Here, one can observe the entirely illusionary structure of neo-conservative thinking. I wish no disrespect to you, Steve, so please do not take it as such. These are (or should be) entirely impersonal issues. I think that what you have written here is in essence a form of externalized madness. You start from a blithe statement about a “Wilsonian attempt to remake the Middle East in Iraq” without seeming to comprehend that in accord with international law and any sort of international standard that the invasion of Iraq was a thoroughly criminal act. The result of it, death and devastation that made 9/11 seem minor. There are a dozen levels to this illusionary view and they all have to be gone through, one by one.
You make this statement, and you suffer no ethical or moral pang — nor even do you have to think about it much — because you, as American Conservative, have internalized some narratives about America, its place in the world, and your own relationship with a huge industrial and military power-system (the Pentagon-system) which, through its actions, acts in ways directly and unequivocally in opposition to the principles for which the nation stands (that is, relative to its founding documents). How the mind is able to pull off such a manoeuvre — to trick itself, to lie to itself, to obfuscate the truth to such a degree that it can justify absolute illegality that is both unethical and deeply immoral, is bound up in the internal *structures of illusion* which infect American conservatives (and others in the political world too, not just conservatives).
I suggest that what I am referring to — a moral and ethical dysfunction of enormous proportion — is one element at the core of a process of destruction of the republic. That is, a series of false-understandings, internalized and unexamined excuses for immoral acts that cause fantastic harm to others, which are bolstered and fostered by a peculiar American mind-set, is part of a general social and societal sickness. A definite and a real pathology. It is this pathology that, slowly and surely, is eating away at (if you will permit me the turn of phrase) ‘the soul of the nation’. Because to believe such overt and destructive un-truths, and to allow as their result profoundly immoral actions to proceed, one becomes complicit in evil. And one cannot even see it! It takes, therefor, a process of realization, an internal turning of some sort, and …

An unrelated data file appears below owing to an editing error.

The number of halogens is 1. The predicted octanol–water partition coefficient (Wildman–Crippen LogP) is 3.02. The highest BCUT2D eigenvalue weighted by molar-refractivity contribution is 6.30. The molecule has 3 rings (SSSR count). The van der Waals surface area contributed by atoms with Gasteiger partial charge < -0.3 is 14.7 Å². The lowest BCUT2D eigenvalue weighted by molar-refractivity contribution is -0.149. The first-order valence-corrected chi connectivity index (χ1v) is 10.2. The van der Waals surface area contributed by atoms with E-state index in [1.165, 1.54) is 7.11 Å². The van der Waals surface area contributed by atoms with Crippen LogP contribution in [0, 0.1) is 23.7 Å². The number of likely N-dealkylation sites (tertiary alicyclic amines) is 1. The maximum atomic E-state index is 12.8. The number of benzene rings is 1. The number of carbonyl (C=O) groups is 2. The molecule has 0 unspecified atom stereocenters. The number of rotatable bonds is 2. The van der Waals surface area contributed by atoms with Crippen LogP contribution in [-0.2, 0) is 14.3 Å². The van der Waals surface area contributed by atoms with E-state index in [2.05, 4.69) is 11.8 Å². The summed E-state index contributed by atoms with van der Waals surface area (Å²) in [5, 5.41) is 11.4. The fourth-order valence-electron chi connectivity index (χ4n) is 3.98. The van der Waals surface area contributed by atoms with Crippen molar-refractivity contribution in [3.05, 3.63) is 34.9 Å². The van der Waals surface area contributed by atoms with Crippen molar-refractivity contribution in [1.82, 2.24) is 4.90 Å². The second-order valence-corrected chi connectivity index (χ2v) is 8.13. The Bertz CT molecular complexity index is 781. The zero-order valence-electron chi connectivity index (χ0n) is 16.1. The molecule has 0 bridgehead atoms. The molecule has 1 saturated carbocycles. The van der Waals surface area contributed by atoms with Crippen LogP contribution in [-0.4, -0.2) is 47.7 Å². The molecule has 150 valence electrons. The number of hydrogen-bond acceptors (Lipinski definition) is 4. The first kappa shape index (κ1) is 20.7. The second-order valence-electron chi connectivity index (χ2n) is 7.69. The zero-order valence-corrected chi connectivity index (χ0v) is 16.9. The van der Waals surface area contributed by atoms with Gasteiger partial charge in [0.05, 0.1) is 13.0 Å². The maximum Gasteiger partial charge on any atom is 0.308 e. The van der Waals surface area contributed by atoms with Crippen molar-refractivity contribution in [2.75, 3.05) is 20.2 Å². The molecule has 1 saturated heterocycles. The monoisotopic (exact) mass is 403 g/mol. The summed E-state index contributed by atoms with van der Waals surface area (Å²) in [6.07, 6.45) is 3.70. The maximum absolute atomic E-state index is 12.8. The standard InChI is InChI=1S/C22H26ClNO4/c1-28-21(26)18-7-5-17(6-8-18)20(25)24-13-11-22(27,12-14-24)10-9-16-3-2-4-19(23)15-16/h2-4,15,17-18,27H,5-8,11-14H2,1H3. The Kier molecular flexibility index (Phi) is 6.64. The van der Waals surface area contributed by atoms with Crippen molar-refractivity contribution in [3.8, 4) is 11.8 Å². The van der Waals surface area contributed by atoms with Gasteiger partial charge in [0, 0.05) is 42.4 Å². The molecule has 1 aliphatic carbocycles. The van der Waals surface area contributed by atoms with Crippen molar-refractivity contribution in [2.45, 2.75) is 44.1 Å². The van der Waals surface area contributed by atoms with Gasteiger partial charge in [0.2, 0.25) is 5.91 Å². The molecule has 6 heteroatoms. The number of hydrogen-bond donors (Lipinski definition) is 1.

… this is the juncture at which *America* as a grand generality now finds itself. The pathology which in my view rises out of the social and political body and is directly tied to the war-making bureaus and the strange and distorted manner of thinking that allows for such devastating attacks (as was the attack on Iraq: the greatest crime in recent history and with nothing comparable to it by any other world-player), is the source of rings and circles of ramification that courses through the social body. It shows up psychologically and in many different areas (though it takes a sociological analysis to explain it well).
The actions taken in external attacks have the effect of producing an internal destruction. I use the term ‘soul’ both as a metaphor and as a real thing. The soul do America is sick indeed and America seems incapable of reckoning with itself. While the policies of neo-conservatism are certainly directed by a rational and intelligent and willful elite, and they do it in Machiavellian fashion and as ‘statesmen’, they must necessarily dupe the population through propagandistic manipulation, and in that process a great crime is committed.
Additionally, the ‘official 9/11 narrative cannot survive rational scrutiny’ and behind it, it seems, are whole areas of machination difficult to see (by their very nature of course) and yet they have been determining in bringing this nation to its present and dangerous point. Really, this all needs to be more closely examined by thoughtful people, by academics and by all concerned people. You and others reading fully understand what I am saying.
“Solve 9/11 and the war ends”. It is an interesting phrase worthy of examination!
(walrus face) Wha?
Please create a ‘to-do’ to get back to me if Walrus discovers language … 😉
You don’t know that about Obama. I DO think he would have retaliated against Afghanistan. That was such a blatant attack, and then middle finger to the US by the Taliban, that I really have no doubts that we would have been in the same situation with regard to that. That was a situation that demanded it. As someone who lived in NYC at the time, and whose wife worked in downtown Manhattan and was in a subway car under the World Trade Center when it happened (see, that’s the thing pulling that kind of card out, there’s always someone with the same or better card to pull) I can say that with confidence as well. I don’t think Obama would have invaded Iraq though, which to this day is probably the biggest blundering decision in this century.